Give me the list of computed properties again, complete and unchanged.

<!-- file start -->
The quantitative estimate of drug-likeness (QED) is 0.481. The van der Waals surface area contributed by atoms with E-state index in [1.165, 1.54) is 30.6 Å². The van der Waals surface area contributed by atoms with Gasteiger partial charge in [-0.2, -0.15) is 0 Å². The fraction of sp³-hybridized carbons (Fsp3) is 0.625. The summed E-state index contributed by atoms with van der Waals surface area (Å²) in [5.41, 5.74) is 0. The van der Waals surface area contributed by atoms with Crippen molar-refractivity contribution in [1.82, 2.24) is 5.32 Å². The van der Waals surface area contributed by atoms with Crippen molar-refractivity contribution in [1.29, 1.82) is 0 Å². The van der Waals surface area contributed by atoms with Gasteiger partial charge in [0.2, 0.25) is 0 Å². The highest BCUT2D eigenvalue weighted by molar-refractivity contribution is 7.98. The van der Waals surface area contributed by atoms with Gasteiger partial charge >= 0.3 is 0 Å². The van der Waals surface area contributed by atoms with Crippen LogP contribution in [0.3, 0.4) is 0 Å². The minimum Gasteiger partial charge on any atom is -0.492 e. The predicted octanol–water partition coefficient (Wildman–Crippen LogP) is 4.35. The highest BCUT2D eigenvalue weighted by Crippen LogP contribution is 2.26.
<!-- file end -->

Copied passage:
The quantitative estimate of drug-likeness (QED) is 0.481. The van der Waals surface area contributed by atoms with E-state index in [1.165, 1.54) is 30.6 Å². The van der Waals surface area contributed by atoms with Gasteiger partial charge in [-0.2, -0.15) is 0 Å². The fraction of sp³-hybridized carbons (Fsp3) is 0.625. The summed E-state index contributed by atoms with van der Waals surface area (Å²) in [5.41, 5.74) is 0. The van der Waals surface area contributed by atoms with Crippen molar-refractivity contribution in [1.82, 2.24) is 5.32 Å². The van der Waals surface area contributed by atoms with Crippen molar-refractivity contribution in [1.29, 1.82) is 0 Å². The van der Waals surface area contributed by atoms with Gasteiger partial charge in [0.2, 0.25) is 0 Å². The highest BCUT2D eigenvalue weighted by molar-refractivity contribution is 7.98. The van der Waals surface area contributed by atoms with Gasteiger partial charge >= 0.3 is 0 Å². The van der Waals surface area contributed by atoms with Crippen LogP contribution in [0.3, 0.4) is 0 Å². The minimum Gasteiger partial charge on any atom is -0.492 e. The predicted octanol–water partition coefficient (Wildman–Crippen LogP) is 4.35. The highest BCUT2D eigenvalue weighted by Crippen LogP contribution is 2.26.